Wednesday, March 26, 2008

The Nazi anti-tobacco campaign

I’ve been reading an interesting article published in the British Medical Journal. The article was written by Robert N. Proctor, Department of History, Pennsylvania State University. It appears to be an even handed exploration of the anti-smoking policies of the German Nazi party in the 1930/40 era. But, I’m still not sure what to make of it.

According to the professor, “Germany had the world's strongest antismoking movement in the 1930s and early 1940s, encompassing bans on smoking in public spaces, bans on advertising, restrictions on tobacco rations for women, and the world's most refined tobacco epidemiology, linking tobacco use with the already evident epidemic of lung cancer.”

Professor Proctor goes on, “Many Nazi leaders were vocal opponents of smoking. Anti-tobacco activists pointed out that whereas Churchill, Stalin, and Roosevelt were all fond of tobacco, the three major fascist leaders of Europe, Hitler, Mussolini, and Franco, were all non-smokers. Hitler was the most adamant, characterizing tobacco as ‘the wrath of the Red Man against the White Man for having been given hard liquor’."

And, further, “it is also important to realize that German tobacco companies exercised a great deal of economic and political power, as they do today. German anti-tobacco activists frequently complained that their efforts were no match for the "American style" advertising campaigns waged by the tobacco industry.”

To-day, there is little doubt that active smoking contributes significantly to the numbers dying from various forms of cancer annually. There is, likewise, little doubt that the tobacco companies have been less than honest in communicating the very real hazards of active smoking to the consumers of tobacco products. And, they have been paying the price in that regard.

Professor Proctor also notes that, “The tobacco industry also launched several new journals aimed at countering anti-tobacco propaganda. In a pattern that would become familiar in the United States and elsewhere after the second world war, several of these journals tried to dismiss the anti-tobacco movement as fanatic and unscientific."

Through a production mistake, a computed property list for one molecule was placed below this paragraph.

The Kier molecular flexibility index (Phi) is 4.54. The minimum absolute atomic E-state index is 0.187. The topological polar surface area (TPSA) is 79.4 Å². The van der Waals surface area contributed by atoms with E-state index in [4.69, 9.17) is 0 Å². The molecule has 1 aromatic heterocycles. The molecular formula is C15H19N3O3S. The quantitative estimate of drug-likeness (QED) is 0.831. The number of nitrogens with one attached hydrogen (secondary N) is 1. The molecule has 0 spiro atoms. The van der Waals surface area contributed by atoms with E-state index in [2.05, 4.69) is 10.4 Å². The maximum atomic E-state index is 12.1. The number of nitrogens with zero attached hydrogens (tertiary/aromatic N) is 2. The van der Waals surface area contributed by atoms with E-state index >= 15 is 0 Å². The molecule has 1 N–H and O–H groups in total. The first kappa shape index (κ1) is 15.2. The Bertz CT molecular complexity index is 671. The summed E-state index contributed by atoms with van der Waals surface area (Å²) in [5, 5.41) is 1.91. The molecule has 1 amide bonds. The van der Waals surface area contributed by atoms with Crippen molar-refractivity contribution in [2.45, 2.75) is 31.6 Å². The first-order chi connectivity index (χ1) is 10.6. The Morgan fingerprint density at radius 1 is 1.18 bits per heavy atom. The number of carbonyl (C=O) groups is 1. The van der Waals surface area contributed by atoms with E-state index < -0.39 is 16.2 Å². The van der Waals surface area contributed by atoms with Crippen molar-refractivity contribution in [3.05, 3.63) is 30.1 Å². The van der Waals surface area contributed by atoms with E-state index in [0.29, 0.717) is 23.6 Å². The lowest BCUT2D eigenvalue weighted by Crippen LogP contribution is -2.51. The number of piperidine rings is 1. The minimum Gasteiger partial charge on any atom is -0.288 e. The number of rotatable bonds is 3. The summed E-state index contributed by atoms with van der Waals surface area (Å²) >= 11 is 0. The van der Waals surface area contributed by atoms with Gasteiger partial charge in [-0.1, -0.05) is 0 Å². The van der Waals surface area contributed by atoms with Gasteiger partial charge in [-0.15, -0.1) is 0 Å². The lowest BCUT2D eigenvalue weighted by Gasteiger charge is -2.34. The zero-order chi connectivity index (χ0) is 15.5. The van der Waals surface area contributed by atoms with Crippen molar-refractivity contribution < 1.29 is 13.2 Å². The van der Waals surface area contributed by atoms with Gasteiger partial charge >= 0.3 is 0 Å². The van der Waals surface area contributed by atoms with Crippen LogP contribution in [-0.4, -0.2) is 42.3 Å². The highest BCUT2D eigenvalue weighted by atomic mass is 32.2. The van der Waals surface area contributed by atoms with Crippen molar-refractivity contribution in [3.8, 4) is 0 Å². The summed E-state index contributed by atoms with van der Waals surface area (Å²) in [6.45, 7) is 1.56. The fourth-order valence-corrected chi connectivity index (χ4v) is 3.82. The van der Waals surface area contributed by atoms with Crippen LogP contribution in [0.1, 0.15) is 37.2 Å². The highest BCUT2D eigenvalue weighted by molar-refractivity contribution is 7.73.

But, the Nazis were, unquestionably, fanatics. And, the anti-smoker movement today is both fanatic and unscientific. They doggedly exaggerate and distort the science surrounding the potential hazards of secondhand smoke in their efforts to demonize smokers.

I would oppose any suggestion that, because Nazi epidemiologists had identified tobacco as a carcinogen over half a century ago, that Nazi style policies and propaganda are permissible tobacco control measures in the twenty-first century.

The Nazi regime had few qualms about abusing personal liberties, usually with extreme brutality. Many of the “tobacco control” measures being initiated by anti-smoker activists are only slightly less brutal. Efforts to have smokers fired for smoking on their own time, to have smokers denied rental accommodation, to have smoking parents branded as child abusers and even to have smokers denied appropriate medical care, are extreme measures.

Many of today’s anti-smoker fanatics deserve the label “fascist”. They’ve earned it. The end can never justify the means.

The full article by Robert Proctor is available in the archives of The British Medical Journal.
The anti-tobacco campaign of the Nazis

No comments: